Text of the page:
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‘It’s time to wake up’: Democrats look to rally voters around Supreme Court’s draft abortion ruling

UPDATED: Wed., May 4, 2022

Senate Majority Leader Chuck Schumer, D-N.Y., left, with Assistant Majority Leader Patty Murray, D-Wash., and other Democrats, arrive to speak to reporters on Tuesday at the Capitol in Washington, D.C.  (J. Scott Applewhite)
Senate Majority Leader Chuck Schumer, D-N.Y., left, with Assistant Majority Leader Patty Murray, D-Wash., and other Democrats, arrive to speak to reporters on Tuesday at the Capitol in Washington, D.C. (J. Scott Applewhite)

WASHINGTON – Abortion rights advocates in Congress raged on Tuesday against the Supreme Court’s anticipated move to overturn the landmark Roe v. Wade ruling, but political scientists say the forthcoming decision could boost Democrats’ electoral chances.

After Politico obtained and published a draft of the decision that would strike down federal protections for abortion access, Chief Justice John Roberts released a statement Tuesday confirming its authenticity, calling the leak a “betrayal” and announcing an investigation into its source. The draft could change before the court issues a final decision this summer, but Democrats like Sen. Patty Murray of Washington wasted no time in rallying their voters in support of abortion access.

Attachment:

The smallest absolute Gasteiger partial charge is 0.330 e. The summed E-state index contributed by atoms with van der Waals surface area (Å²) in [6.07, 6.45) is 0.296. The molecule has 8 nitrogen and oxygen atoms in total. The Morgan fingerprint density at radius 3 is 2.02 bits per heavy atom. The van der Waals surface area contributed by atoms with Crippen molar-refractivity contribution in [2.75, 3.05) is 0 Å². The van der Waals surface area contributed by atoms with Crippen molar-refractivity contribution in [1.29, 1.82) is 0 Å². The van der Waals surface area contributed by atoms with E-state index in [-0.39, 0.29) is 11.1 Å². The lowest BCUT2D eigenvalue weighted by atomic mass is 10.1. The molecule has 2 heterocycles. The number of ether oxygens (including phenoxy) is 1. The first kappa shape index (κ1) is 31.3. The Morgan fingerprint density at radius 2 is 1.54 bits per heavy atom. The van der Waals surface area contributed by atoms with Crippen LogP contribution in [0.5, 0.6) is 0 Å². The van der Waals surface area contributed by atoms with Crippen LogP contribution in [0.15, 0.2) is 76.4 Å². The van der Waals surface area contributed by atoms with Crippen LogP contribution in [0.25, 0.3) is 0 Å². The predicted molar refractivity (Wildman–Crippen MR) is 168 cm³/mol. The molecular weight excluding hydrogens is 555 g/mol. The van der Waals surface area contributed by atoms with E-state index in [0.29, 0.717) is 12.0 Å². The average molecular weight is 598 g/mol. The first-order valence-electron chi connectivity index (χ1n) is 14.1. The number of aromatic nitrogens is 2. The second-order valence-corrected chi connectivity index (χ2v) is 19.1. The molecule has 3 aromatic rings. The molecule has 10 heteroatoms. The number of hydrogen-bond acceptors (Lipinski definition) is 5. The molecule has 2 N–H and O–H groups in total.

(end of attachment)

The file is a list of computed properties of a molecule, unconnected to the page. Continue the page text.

“I am furious at the idea that Republicans are going to take us backward – that this will be the first generation of women with fewer rights than their mothers,” Murray said on the Capitol steps Tuesday, calling the draft decision “a five-alarm fire.”

“We will not back down,” she said. “And to those who haven’t felt the weight of this moment yet, who don’t think this could happen, who don’t think it matters to them – it’s time to wake up.”

Murray, who chairs the Senate Health Committee, called for Congress to pass a law to codify a nationwide right to abortion but acknowledged that would require electing more Democrats. While Democrats hold narrow majorities in the House and Senate, the upper chamber’s filibuster rule requires 60 votes to pass most bills, and abortion rights advocates don’t appear to have enough support to change that rule.